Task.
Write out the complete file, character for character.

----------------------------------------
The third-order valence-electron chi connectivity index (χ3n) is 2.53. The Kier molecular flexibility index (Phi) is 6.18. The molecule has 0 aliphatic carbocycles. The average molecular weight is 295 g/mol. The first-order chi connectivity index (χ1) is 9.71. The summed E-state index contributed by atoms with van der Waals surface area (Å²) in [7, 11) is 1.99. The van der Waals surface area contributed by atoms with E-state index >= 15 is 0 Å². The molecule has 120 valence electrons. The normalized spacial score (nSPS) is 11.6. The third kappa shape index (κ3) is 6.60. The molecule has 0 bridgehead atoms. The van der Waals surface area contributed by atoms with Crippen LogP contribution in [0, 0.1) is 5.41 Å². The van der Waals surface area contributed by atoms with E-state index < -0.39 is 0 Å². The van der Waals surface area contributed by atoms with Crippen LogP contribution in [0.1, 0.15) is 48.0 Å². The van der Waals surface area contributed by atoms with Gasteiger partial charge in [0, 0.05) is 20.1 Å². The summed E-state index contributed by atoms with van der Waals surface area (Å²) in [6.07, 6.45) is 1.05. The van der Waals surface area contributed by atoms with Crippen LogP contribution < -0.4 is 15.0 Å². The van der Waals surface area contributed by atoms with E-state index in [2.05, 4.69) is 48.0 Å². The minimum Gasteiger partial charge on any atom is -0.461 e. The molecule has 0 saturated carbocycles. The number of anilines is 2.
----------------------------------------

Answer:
The third-order valence-electron chi connectivity index (χ3n) is 2.53. The Kier molecular flexibility index (Phi) is 6.18. The molecule has 0 aliphatic carbocycles. The average molecular weight is 295 g/mol. The first-order chi connectivity index (χ1) is 9.71. The summed E-state index contributed by atoms with van der Waals surface area (Å²) in [7, 11) is 1.99. The van der Waals surface area contributed by atoms with E-state index >= 15 is 0 Å². The molecule has 120 valence electrons. The normalized spacial score (nSPS) is 11.6. The third kappa shape index (κ3) is 6.60. The molecule has 0 bridgehead atoms. The van der Waals surface area contributed by atoms with Crippen LogP contribution in [0, 0.1) is 5.41 Å². The van der Waals surface area contributed by atoms with E-state index < -0.39 is 0 Å². The van der Waals surface area contributed by atoms with Crippen LogP contribution in [0.1, 0.15) is 48.0 Å². The van der Waals surface area contributed by atoms with Gasteiger partial charge in [0, 0.05) is 20.1 Å². The summed E-state index contributed by atoms with van der Waals surface area (Å²) in [6.07, 6.45) is 1.05. The van der Waals surface area contributed by atoms with Crippen LogP contribution < -0.4 is 15.0 Å². The van der Waals surface area contributed by atoms with E-state index in [2.05, 4.69) is 48.0 Å². The minimum Gasteiger partial charge on any atom is -0.461 e. The molecule has 0 saturated carbocycles. The number of anilines is 2.